September 18, 2008
The relationship between sports networks and the figures they cover has always been a twisted one, particularly when it applies to coaches or other authority figures. All too often, you'll see a guy who's a coach one year, a commentator the next, and a coach the year after that, bouncing back and forth as if each job is merely an audition for the next.
This knot of obligation and expectation is particularly pronounced in NASCAR, where you've got plenty of commentators who haven't even left their first job (driving, management, etc.) while pursuing their second. And, in at least one case, it's starting to get ethically awkward.
The Daly Planet has an excellent breakdown of the relationship between ESPN and Ray Evernham, a frequent guest on ESPN's NASCAR Now. Evernham is relaxed, witty, and knowledgeable, the ideal panelist on any number of NASCAR subjects. Any number, that is, minus one:
When Evernham is on ESPN, the questions and issues that he deals with involve everything about NASCAR except one topic. That topic is Gillett-Evernham Motorsports (GEM). While Evernham might talk about his cars and his teams during the race highlights, there is a code of silence at ESPN where Evernham is concerned that is simply not fair to NASCAR fans. Like all the other owners, Evernham should be fair game and he is not.
Over the last couple of weeks there has been a nasty GEM lawsuit involving Robby Gordon, rumors of GEM buying another race team and also GEM moving to Toyota for 2009. This week, Patrick Carpentier has been told by GEM that he is out at the end of the season. Tuesday, Mike Delahanty, the Sr. Motorsports Manager at Dodge actually jumped-into a NASCAR media conference call to try and quell rumors of problems with Dodge and GEM.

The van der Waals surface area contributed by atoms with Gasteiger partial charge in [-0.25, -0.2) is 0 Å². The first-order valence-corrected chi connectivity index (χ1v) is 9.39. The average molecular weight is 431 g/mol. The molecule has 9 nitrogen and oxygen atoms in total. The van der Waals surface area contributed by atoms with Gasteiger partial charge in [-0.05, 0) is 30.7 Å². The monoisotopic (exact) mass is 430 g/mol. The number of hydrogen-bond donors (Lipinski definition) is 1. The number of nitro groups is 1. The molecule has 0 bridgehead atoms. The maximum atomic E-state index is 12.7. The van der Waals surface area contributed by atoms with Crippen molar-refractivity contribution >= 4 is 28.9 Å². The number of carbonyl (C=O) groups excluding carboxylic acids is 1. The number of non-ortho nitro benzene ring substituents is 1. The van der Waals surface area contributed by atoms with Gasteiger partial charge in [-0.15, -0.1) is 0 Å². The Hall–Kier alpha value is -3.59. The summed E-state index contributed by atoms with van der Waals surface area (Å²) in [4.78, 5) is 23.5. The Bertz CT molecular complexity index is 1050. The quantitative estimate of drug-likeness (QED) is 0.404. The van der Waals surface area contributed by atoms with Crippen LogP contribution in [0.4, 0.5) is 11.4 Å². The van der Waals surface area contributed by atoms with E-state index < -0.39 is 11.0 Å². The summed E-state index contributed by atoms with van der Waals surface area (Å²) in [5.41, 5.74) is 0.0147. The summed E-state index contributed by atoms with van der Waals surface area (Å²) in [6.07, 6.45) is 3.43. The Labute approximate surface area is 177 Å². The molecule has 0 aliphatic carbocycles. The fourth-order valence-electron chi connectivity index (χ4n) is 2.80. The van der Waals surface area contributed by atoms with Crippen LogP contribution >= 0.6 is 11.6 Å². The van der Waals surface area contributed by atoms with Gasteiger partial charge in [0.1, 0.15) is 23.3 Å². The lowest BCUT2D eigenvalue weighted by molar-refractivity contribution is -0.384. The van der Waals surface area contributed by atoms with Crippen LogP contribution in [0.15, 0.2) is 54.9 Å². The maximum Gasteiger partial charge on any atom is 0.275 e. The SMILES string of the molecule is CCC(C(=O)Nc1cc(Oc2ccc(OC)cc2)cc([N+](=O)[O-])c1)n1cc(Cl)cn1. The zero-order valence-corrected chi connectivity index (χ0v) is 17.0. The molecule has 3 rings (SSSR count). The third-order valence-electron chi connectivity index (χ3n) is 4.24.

TDP, the top NASCAR media analyst on the web, calls out ESPN in very specific terms: "These NASCAR owners who double as ESPN announcers simply cannot walk down both sides of the street and expect their commentary to be received by the fans as unbiased."
He's absolutely right, of course, and it's an issue NASCAR and ESPN need to deal with sooner rather than later. This isn't a case of a former coach overpraising a mediocre team to get in good with that team's owner and angle for a new gig. This is a significant, relevant figure in the sport getting the kid-gloves treatment. And in a sport where allegations of preferential treatment have ruled since Day 1, NASCAR and ESPN should take steps to avoid yet another conflict of interest.
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